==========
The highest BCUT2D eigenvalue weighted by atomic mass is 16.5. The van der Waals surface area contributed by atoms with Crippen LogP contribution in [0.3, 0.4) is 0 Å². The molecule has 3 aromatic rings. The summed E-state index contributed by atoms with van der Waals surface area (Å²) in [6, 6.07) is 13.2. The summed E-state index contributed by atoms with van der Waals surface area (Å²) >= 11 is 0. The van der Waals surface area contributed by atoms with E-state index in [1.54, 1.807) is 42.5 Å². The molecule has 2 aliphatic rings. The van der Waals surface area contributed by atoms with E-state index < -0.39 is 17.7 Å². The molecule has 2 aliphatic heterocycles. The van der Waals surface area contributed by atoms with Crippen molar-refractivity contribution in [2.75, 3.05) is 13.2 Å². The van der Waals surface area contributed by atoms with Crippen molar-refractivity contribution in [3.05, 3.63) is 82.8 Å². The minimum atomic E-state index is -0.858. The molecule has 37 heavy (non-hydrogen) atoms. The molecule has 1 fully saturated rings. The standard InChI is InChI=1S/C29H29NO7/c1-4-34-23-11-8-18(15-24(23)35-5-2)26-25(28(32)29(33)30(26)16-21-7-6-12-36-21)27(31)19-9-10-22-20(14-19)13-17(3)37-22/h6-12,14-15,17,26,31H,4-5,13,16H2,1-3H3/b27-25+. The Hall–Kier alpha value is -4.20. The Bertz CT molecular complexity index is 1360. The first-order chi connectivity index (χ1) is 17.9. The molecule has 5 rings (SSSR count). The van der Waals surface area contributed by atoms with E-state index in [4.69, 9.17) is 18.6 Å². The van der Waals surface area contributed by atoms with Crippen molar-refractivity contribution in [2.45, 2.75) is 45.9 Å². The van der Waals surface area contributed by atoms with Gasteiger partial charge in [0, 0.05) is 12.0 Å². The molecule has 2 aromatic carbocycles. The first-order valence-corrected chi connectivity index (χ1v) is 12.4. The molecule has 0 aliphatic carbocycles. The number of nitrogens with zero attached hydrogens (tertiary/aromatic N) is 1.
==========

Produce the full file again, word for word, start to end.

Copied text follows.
The highest BCUT2D eigenvalue weighted by atomic mass is 16.5. The van der Waals surface area contributed by atoms with Crippen LogP contribution in [0.3, 0.4) is 0 Å². The molecule has 3 aromatic rings. The summed E-state index contributed by atoms with van der Waals surface area (Å²) in [6, 6.07) is 13.2. The summed E-state index contributed by atoms with van der Waals surface area (Å²) >= 11 is 0. The van der Waals surface area contributed by atoms with E-state index in [1.54, 1.807) is 42.5 Å². The molecule has 2 aliphatic rings. The van der Waals surface area contributed by atoms with E-state index < -0.39 is 17.7 Å². The molecule has 2 aliphatic heterocycles. The van der Waals surface area contributed by atoms with Crippen molar-refractivity contribution in [2.75, 3.05) is 13.2 Å². The van der Waals surface area contributed by atoms with Crippen molar-refractivity contribution in [3.05, 3.63) is 82.8 Å². The minimum atomic E-state index is -0.858. The molecule has 37 heavy (non-hydrogen) atoms. The molecule has 1 fully saturated rings. The standard InChI is InChI=1S/C29H29NO7/c1-4-34-23-11-8-18(15-24(23)35-5-2)26-25(28(32)29(33)30(26)16-21-7-6-12-36-21)27(31)19-9-10-22-20(14-19)13-17(3)37-22/h6-12,14-15,17,26,31H,4-5,13,16H2,1-3H3/b27-25+. The Hall–Kier alpha value is -4.20. The Bertz CT molecular complexity index is 1360. The first-order chi connectivity index (χ1) is 17.9. The molecule has 5 rings (SSSR count). The van der Waals surface area contributed by atoms with E-state index in [4.69, 9.17) is 18.6 Å². The van der Waals surface area contributed by atoms with Crippen molar-refractivity contribution in [2.45, 2.75) is 45.9 Å². The van der Waals surface area contributed by atoms with Gasteiger partial charge in [0, 0.05) is 12.0 Å². The molecule has 2 aromatic carbocycles. The first-order valence-corrected chi connectivity index (χ1v) is 12.4. The molecule has 0 aliphatic carbocycles. The number of nitrogens with zero attached hydrogens (tertiary/aromatic N) is 1.